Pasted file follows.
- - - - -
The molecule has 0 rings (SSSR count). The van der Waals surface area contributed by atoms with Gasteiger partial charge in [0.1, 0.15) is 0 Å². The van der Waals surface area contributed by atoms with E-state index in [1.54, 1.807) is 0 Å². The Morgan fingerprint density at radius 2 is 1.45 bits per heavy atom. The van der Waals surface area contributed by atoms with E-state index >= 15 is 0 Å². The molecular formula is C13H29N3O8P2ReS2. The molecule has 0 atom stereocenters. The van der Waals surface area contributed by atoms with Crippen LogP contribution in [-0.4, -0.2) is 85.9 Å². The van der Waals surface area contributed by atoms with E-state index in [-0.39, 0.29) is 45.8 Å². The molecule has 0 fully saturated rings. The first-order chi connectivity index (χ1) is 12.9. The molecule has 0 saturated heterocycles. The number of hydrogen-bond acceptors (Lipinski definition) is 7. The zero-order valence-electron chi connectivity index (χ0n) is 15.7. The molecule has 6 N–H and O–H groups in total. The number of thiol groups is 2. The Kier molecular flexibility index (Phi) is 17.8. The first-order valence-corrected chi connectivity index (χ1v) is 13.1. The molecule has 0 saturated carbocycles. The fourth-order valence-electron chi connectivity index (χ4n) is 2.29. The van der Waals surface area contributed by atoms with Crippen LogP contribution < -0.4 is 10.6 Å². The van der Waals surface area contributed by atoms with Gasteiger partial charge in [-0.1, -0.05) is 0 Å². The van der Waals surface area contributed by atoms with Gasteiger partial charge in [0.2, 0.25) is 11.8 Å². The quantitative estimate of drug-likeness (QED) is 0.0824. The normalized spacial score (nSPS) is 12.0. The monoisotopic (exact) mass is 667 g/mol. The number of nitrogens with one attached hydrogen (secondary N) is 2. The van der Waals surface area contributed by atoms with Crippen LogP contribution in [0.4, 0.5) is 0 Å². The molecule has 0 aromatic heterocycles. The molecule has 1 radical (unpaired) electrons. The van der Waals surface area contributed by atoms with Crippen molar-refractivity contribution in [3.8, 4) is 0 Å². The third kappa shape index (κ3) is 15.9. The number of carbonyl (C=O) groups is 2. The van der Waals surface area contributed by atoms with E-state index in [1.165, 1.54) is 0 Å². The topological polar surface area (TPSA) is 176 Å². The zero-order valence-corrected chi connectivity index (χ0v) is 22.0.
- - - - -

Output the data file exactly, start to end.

The molecule has 0 rings (SSSR count). The van der Waals surface area contributed by atoms with Gasteiger partial charge in [0.1, 0.15) is 0 Å². The van der Waals surface area contributed by atoms with E-state index in [1.54, 1.807) is 0 Å². The Morgan fingerprint density at radius 2 is 1.45 bits per heavy atom. The van der Waals surface area contributed by atoms with E-state index >= 15 is 0 Å². The molecular formula is C13H29N3O8P2ReS2. The molecule has 0 atom stereocenters. The van der Waals surface area contributed by atoms with Crippen LogP contribution in [-0.4, -0.2) is 85.9 Å². The van der Waals surface area contributed by atoms with E-state index in [-0.39, 0.29) is 45.8 Å². The molecule has 0 fully saturated rings. The first-order chi connectivity index (χ1) is 12.9. The molecule has 0 saturated heterocycles. The number of hydrogen-bond acceptors (Lipinski definition) is 7. The zero-order valence-electron chi connectivity index (χ0n) is 15.7. The molecule has 6 N–H and O–H groups in total. The number of thiol groups is 2. The Kier molecular flexibility index (Phi) is 17.8. The first-order valence-corrected chi connectivity index (χ1v) is 13.1. The molecule has 0 saturated carbocycles. The fourth-order valence-electron chi connectivity index (χ4n) is 2.29. The van der Waals surface area contributed by atoms with Crippen LogP contribution < -0.4 is 10.6 Å². The van der Waals surface area contributed by atoms with Gasteiger partial charge in [-0.1, -0.05) is 0 Å². The van der Waals surface area contributed by atoms with Gasteiger partial charge in [0.2, 0.25) is 11.8 Å². The quantitative estimate of drug-likeness (QED) is 0.0824. The normalized spacial score (nSPS) is 12.0. The monoisotopic (exact) mass is 667 g/mol. The number of nitrogens with one attached hydrogen (secondary N) is 2. The van der Waals surface area contributed by atoms with Crippen LogP contribution in [0.4, 0.5) is 0 Å². The molecule has 0 aromatic heterocycles. The molecule has 1 radical (unpaired) electrons. The van der Waals surface area contributed by atoms with Crippen molar-refractivity contribution in [3.8, 4) is 0 Å². The third kappa shape index (κ3) is 15.9. The number of carbonyl (C=O) groups is 2. The van der Waals surface area contributed by atoms with E-state index in [1.165, 1.54) is 0 Å². The topological polar surface area (TPSA) is 176 Å². The zero-order valence-corrected chi connectivity index (χ0v) is 22.0.